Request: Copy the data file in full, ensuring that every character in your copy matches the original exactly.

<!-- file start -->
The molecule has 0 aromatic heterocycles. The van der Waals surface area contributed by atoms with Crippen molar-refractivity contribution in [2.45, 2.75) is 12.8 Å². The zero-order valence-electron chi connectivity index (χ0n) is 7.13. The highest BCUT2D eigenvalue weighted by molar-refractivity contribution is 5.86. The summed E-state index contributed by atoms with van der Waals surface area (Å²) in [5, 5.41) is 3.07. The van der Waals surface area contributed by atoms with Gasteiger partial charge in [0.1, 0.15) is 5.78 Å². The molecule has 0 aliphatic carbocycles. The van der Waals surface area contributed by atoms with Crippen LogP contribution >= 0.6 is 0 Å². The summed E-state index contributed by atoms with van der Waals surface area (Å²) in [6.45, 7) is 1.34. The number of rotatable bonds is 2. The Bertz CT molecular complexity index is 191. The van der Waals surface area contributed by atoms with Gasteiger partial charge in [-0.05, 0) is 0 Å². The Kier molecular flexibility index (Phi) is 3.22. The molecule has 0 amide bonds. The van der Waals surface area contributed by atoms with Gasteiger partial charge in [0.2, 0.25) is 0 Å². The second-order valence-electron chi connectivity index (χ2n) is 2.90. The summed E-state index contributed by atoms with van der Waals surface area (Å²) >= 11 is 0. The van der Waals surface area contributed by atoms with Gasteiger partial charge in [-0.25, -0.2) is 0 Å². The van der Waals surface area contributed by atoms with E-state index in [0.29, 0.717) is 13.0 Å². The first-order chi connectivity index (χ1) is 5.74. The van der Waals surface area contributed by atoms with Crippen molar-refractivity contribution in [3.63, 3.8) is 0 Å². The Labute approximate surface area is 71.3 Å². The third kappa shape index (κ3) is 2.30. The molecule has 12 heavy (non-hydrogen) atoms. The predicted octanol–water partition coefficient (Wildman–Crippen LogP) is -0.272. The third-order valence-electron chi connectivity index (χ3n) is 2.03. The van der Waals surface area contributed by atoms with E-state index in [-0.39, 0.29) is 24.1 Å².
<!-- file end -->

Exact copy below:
The molecule has 0 aromatic heterocycles. The van der Waals surface area contributed by atoms with Crippen molar-refractivity contribution in [2.45, 2.75) is 12.8 Å². The zero-order valence-electron chi connectivity index (χ0n) is 7.13. The highest BCUT2D eigenvalue weighted by molar-refractivity contribution is 5.86. The summed E-state index contributed by atoms with van der Waals surface area (Å²) in [5, 5.41) is 3.07. The van der Waals surface area contributed by atoms with Gasteiger partial charge in [0.1, 0.15) is 5.78 Å². The molecule has 0 aliphatic carbocycles. The van der Waals surface area contributed by atoms with Crippen LogP contribution >= 0.6 is 0 Å². The summed E-state index contributed by atoms with van der Waals surface area (Å²) in [6.45, 7) is 1.34. The number of rotatable bonds is 2. The Bertz CT molecular complexity index is 191. The van der Waals surface area contributed by atoms with Gasteiger partial charge in [-0.05, 0) is 0 Å². The Kier molecular flexibility index (Phi) is 3.22. The molecule has 0 amide bonds. The van der Waals surface area contributed by atoms with Gasteiger partial charge in [0.2, 0.25) is 0 Å². The second-order valence-electron chi connectivity index (χ2n) is 2.90. The summed E-state index contributed by atoms with van der Waals surface area (Å²) >= 11 is 0. The van der Waals surface area contributed by atoms with Gasteiger partial charge in [-0.25, -0.2) is 0 Å². The van der Waals surface area contributed by atoms with E-state index in [0.29, 0.717) is 13.0 Å². The first-order chi connectivity index (χ1) is 5.74. The van der Waals surface area contributed by atoms with Crippen molar-refractivity contribution in [3.63, 3.8) is 0 Å². The Labute approximate surface area is 71.3 Å². The third kappa shape index (κ3) is 2.30. The molecule has 12 heavy (non-hydrogen) atoms. The predicted octanol–water partition coefficient (Wildman–Crippen LogP) is -0.272. The third-order valence-electron chi connectivity index (χ3n) is 2.03. The van der Waals surface area contributed by atoms with E-state index in [-0.39, 0.29) is 24.1 Å².